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Discussion Starter · #1 ·
What's the difference between a $150 job and a $350? I've always payed for the cheapest regular black tint job. Is there really that big of a difference between films? Anyone in the LA area recommend any tint shops?
 

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HUGE difference in tint jobs, imo.

First and foremost you should find a reputable shop. There are a lot of crappy tint installers. Secondly, decide if you want hand-cut or machine-cut tint. There are benefits and drawbacks to both.

You're more likely to get a "good" install on machine cut because it dramatically reduces the minimum skill level required to make an acceptable install. Basically the installer lays out a sheet of tint and a enters your vehicle info into the computer. A computerized cutter, similar to making a vinyl sticker, will then cut out the shapes necessary for your vehicle. The downside to machine-cut vinyl is that you will be able to tell it's aftermarket tint when you roll down your windows. There will be a clear line around the edge of the top of your windows. When I was younger I was ticketed for tinting my front windows, and there cop used the fact he could feel the lip of the tint with his finger as evidence to ticket me.

With hand-cut tint, there's more room for the installer to screw up, but an experienced pro will give you a better result hand-cut than machine cut. It's the only way to get the tint to go edge-to-edge on roll-down windows.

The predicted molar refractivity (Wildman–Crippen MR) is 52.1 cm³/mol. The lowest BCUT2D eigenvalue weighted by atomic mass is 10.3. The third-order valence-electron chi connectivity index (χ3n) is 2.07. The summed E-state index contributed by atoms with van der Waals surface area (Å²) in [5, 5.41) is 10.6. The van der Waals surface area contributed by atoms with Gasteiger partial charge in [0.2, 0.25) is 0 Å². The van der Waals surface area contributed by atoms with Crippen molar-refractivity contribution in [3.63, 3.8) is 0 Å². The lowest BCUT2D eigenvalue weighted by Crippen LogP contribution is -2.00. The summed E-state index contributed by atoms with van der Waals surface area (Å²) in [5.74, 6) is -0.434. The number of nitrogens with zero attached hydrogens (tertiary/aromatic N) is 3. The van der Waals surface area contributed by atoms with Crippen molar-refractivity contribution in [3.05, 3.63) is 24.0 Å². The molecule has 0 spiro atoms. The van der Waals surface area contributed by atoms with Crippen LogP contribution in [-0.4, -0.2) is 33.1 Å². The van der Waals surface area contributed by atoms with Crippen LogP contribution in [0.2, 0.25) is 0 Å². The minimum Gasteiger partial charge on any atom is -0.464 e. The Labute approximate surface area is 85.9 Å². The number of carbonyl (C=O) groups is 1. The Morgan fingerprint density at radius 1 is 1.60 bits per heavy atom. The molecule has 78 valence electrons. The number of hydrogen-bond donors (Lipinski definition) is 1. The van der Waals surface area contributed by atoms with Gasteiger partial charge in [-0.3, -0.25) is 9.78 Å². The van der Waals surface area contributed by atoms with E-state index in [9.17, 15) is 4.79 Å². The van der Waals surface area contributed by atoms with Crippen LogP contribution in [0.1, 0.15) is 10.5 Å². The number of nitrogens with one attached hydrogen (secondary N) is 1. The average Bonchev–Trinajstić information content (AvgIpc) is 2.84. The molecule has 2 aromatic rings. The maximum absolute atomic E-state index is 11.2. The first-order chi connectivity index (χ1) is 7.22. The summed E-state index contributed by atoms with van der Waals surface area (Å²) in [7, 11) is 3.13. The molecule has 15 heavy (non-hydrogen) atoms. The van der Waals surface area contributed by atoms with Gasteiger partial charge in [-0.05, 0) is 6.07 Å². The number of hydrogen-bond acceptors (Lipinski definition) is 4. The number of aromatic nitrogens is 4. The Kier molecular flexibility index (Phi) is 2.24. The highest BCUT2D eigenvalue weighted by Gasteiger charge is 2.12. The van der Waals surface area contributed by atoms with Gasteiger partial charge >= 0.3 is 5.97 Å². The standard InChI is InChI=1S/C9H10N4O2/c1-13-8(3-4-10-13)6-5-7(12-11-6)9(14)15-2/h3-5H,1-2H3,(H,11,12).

Another big difference between a good tint shop and a bad one is how they handle the hard-to-reach areas like CHMSLs. Bad tint shops will cut around them. Good tint shops will do a little disassembly and tint the full glass.

Beyond installation quality, you've also got the tint film, itself, to consider. Inexpensive films are going to turn purple. Really cheap ones will turn purple in a year or two. They're also more likely to delaminate, and then you end up with purple film that is "bubbled". It doesn't matter what you drive, it'll instantly look like a hooptie. A quality film will remain grey and not purple, and the adhesive will last for decades. Cheaper tints are dyed, and those are most likely to go purple. Mid-grade tints are metallized and they do a better job, but they tend to weaken GPS and cell coverage. Ceramic tint is what I'd recommend.

As for brands, there's a lot out there. 3M is the lowest-quality I'd ever suggest. I've had good success with Johnson films -- the best installer I've used preferred Johnson. I've also had Llumar on several vehicles and it's worked well.

I would say that you can't shop just on price -- especially in SoCal. A bad shop could easily charge $350 and find enough suckers. Likewise, I've seen some great affordable shops, too. Also, "what" you're having done will affect the price. Just the front windows? All the glass?

I would absolutely avoid any "chain" businesses. Beyond that, you need to check their reviews, research the films they want to use, and ask questions -- choose who you like.
 

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I agree with the above commenter, I have a guy that does all my tints and uses the better quality stuff and he knows what he's doing. Had multiple tints on multiple cars for many years without bubbles or fading of any kind. I guess you get what you pay for and pays to know the right person.
 

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Discussion Starter · #4 ·
I got quoted $450 today to tint all the windows except the windshield with XPEL prime xr nano-ceramic film. The shop is reputable and it comes with a lifetime warranty but i want a better deal. Im gonna try to get them down to $400 at the most before i go ahead with it...esp since we will be tinting two cars.
 
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